Hot Spots for Foodies
These three new restaurants are worth a visit.
It seems like a long time ago, but it was truly only in June when I recall people complaining about the unseasonably cool temperatures. It was only a few people, and they were quickly silenced by glares from the rest of us, but now that we’re well settled into the heat, I wonder what they’re thinking? Because it’s around this time every year that I start anticipating the upcoming “fall” holidays, when I’ll be wearing shorts and a T-shirt to take my kids trick or treating, and almost certainly the same when we sit down to turkey on Thanksgiving. It is a long, slow time in New Orleans, but if there’s any benefit, remember that this is also a slow season for restaurants, and many of them have specials designed to bring locals in the door. Take advantage of those specials, people, and get out of the house. You can at least be sure a restaurant will have air conditioning; some of them are cold enough that you might want to bring a wrap.
For decades the CBD has been a place where New Orleanians came to work, but recent re-development of several former office buildings into condominiums means that’s changing. The influx of people calling downtown home means that there are a lot of folks down there who need services we take for granted in the more traditional residential areas of the city. It isn’t likely we’ll see a gas station pop up on the river side of Loyola Avenue, between Canal and Poydras streets any time soon, but Cleo’s (165 University Place) provides at least one suburban talisman – a 24 hour, seven day a week convenience store that doubles as a Mediterranean restaurant. Neither of those two things is unique, even to the CBD, but throw in breakfast service and residents are going to be grateful. For those of us who simply work downtown, Cleo’s provides another fairly inexpensive place to get good food.
The menu is indistinguishable from most of the other restaurants serving the food common to the eastern Mediterranean region. You will find hummus, baba ghanouj, gyros, kebabs and salads accompanied by pita bread and cured olives. What I’ve tried has been particularly good, however, and showed some clear attention to detail. The kibby, for example, is a bit more highly spiced with cinnamon than most, and the crunchy exterior of the falafel reveal a bright green interior colored by parsley. Prices are about $1 less expensive on average than comparable joints, and there are a half-dozen or so tables for dining in. If you do not like chilies, be sure to mention that to your server because most of the dishes come garnished with a healthy squirt of a chili paste that, while not all that hot, could be off-putting if you’re not expecting it.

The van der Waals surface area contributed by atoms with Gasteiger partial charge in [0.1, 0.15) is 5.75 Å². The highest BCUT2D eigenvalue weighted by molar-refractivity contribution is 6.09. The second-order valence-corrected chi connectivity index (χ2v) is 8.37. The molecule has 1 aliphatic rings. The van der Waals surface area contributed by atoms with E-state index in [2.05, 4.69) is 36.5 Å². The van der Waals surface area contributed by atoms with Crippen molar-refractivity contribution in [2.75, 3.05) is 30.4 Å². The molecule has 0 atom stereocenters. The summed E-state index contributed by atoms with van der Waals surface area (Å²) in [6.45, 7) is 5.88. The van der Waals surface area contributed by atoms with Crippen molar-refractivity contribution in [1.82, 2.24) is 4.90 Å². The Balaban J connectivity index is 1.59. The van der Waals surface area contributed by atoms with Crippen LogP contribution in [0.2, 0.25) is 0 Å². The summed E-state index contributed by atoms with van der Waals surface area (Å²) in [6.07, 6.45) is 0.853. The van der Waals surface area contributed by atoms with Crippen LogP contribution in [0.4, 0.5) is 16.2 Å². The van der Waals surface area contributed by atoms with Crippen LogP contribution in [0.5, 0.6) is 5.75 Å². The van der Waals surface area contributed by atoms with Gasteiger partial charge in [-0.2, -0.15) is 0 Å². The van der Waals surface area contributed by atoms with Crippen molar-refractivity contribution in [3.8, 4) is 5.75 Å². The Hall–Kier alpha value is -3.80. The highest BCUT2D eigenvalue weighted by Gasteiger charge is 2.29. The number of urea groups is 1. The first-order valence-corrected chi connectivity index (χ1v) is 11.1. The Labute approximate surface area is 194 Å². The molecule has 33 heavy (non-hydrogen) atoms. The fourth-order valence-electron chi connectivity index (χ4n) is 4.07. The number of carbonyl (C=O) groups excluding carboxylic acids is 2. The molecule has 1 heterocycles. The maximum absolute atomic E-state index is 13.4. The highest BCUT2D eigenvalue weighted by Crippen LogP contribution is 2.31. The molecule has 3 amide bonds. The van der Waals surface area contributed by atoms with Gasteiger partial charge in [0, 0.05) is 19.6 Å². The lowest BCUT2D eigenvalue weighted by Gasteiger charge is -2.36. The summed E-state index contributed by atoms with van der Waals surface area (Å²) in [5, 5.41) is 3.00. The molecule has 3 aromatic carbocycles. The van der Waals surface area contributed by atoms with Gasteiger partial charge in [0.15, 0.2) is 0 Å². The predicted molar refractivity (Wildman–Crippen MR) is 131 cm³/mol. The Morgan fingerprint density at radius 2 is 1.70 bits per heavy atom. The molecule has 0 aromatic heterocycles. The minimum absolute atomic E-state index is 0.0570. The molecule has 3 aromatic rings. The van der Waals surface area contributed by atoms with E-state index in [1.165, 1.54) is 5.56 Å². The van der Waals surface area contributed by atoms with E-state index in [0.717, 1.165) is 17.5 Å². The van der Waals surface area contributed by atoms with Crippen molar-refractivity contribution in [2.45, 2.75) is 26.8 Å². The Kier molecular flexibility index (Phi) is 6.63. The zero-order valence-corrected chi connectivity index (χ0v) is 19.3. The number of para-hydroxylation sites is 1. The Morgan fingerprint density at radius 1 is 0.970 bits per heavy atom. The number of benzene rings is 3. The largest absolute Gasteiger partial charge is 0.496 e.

You can call Cleo’s at 522-4504.
Cibugnú (709 St. Charles Ave.) has replaced Leonardo Trattoria adjacent to Herbsaint. The restaurant aims for a more innovative approach to Sicilian cooking than the former tenant. That starts with the name, which is a combination of Italian words for food and dream, but with a Sicilian twist; it’s pronounced ch’ boo noo.
The restaurant features a wood-burning oven and makes pasta and salumi in-house. The chef is Octavio Ycaza; if that name is familiar to you, it could be because his brother Chris is one of the city’s best maître d’. Octavio clearly prefers the kitchen, though one of the renovations to the restaurant’s space has been to open pasta and salumi stations to public view. My memory of Leonardo was of reasonably good, if standard, food and about a dozen flat-screen televisions ringing the dining room. It was a cross between a fine-dining restaurant and a sports bar, and I was a bit surprised to learn that the televisions are staying. They will be playing pre-recorded scenes from Cibugnú’s kitchen, but it still seems a bit odd.
The menu is abbreviated at the moment, with a couple of pizzas, a couple of pastas and three or four entrées. What is there, however, is interesting. There is a pizza with grilled ramps, shrimp, egg and fresh mozzarella, and a squid ink pasta with crab, cream, asparagus, lemon zest and prosciutto di parma. There is a braciola made with flank rolled around speck, gorgonzola and potatoes with a roasted garlic cream, and pasta with wine-braised oxtail and bone marrow. This isn’t your Mama’s spaghetti and meatballs.
As I write, the restaurant is only open for dinner, but by the time you read this column lunch should also be available.
Call 558-8990 to learn more, and visit cibugnu.com to see the menu.
The folks behind the popular West Bank restaurant Tan Dinh have opened Ba Chi Canteen (7900 Maple St.) in the low, wide building that used to be home to Figaro’s. The restaurant expands a bit on the Tan Dinh menu by offering dishes like “bacos,” in which steamed rice-flour buns are used like thick tortillas to hold various fillings. Like Tan Dinh, there are some Korean touches to the menu, particularly the use of kimchee to garnish some dishes, and the tendency for the kitchen to employ sweet-savory flavors on grilled meats. The restaurant has only been open a short time as I write, but the food I’ve sampled has been excellent.
Ba Chi Canteen is open Monday through Thursday from 11 a.m. to 2:30 p.m. and from 5:30 to 10 p.m. It is open until 3:30 p.m. for lunch on Saturday, and until 11 p.m. for dinner on Friday and Saturday. Call 373-5628 to find out more.